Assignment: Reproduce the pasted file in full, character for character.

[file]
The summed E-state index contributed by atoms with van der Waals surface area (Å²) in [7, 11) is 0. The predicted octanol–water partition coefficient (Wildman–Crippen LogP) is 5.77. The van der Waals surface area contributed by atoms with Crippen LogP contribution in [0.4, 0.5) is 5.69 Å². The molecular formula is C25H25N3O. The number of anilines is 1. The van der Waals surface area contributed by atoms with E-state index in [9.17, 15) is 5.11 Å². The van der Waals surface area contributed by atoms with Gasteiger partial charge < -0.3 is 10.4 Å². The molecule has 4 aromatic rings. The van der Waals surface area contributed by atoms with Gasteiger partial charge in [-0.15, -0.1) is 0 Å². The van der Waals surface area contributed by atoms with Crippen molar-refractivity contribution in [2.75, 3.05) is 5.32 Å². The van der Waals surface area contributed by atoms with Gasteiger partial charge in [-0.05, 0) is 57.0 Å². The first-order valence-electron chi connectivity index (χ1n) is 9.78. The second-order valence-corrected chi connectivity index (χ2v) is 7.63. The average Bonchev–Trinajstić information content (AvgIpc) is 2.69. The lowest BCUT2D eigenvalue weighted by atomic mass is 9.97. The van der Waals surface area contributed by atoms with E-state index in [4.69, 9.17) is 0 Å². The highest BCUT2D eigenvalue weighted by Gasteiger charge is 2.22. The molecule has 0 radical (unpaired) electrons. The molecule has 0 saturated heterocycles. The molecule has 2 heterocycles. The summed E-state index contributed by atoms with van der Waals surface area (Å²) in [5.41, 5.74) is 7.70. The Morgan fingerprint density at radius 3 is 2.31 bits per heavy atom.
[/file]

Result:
The summed E-state index contributed by atoms with van der Waals surface area (Å²) in [7, 11) is 0. The predicted octanol–water partition coefficient (Wildman–Crippen LogP) is 5.77. The van der Waals surface area contributed by atoms with Crippen LogP contribution in [0.4, 0.5) is 5.69 Å². The molecular formula is C25H25N3O. The number of anilines is 1. The van der Waals surface area contributed by atoms with E-state index in [9.17, 15) is 5.11 Å². The van der Waals surface area contributed by atoms with Gasteiger partial charge < -0.3 is 10.4 Å². The molecule has 4 aromatic rings. The van der Waals surface area contributed by atoms with Gasteiger partial charge in [-0.15, -0.1) is 0 Å². The van der Waals surface area contributed by atoms with Crippen molar-refractivity contribution in [2.75, 3.05) is 5.32 Å². The van der Waals surface area contributed by atoms with Gasteiger partial charge in [-0.05, 0) is 57.0 Å². The first-order valence-electron chi connectivity index (χ1n) is 9.78. The second-order valence-corrected chi connectivity index (χ2v) is 7.63. The average Bonchev–Trinajstić information content (AvgIpc) is 2.69. The lowest BCUT2D eigenvalue weighted by atomic mass is 9.97. The van der Waals surface area contributed by atoms with E-state index in [4.69, 9.17) is 0 Å². The highest BCUT2D eigenvalue weighted by Gasteiger charge is 2.22. The molecule has 0 radical (unpaired) electrons. The molecule has 0 saturated heterocycles. The molecule has 2 heterocycles. The summed E-state index contributed by atoms with van der Waals surface area (Å²) in [5.41, 5.74) is 7.70. The Morgan fingerprint density at radius 3 is 2.31 bits per heavy atom.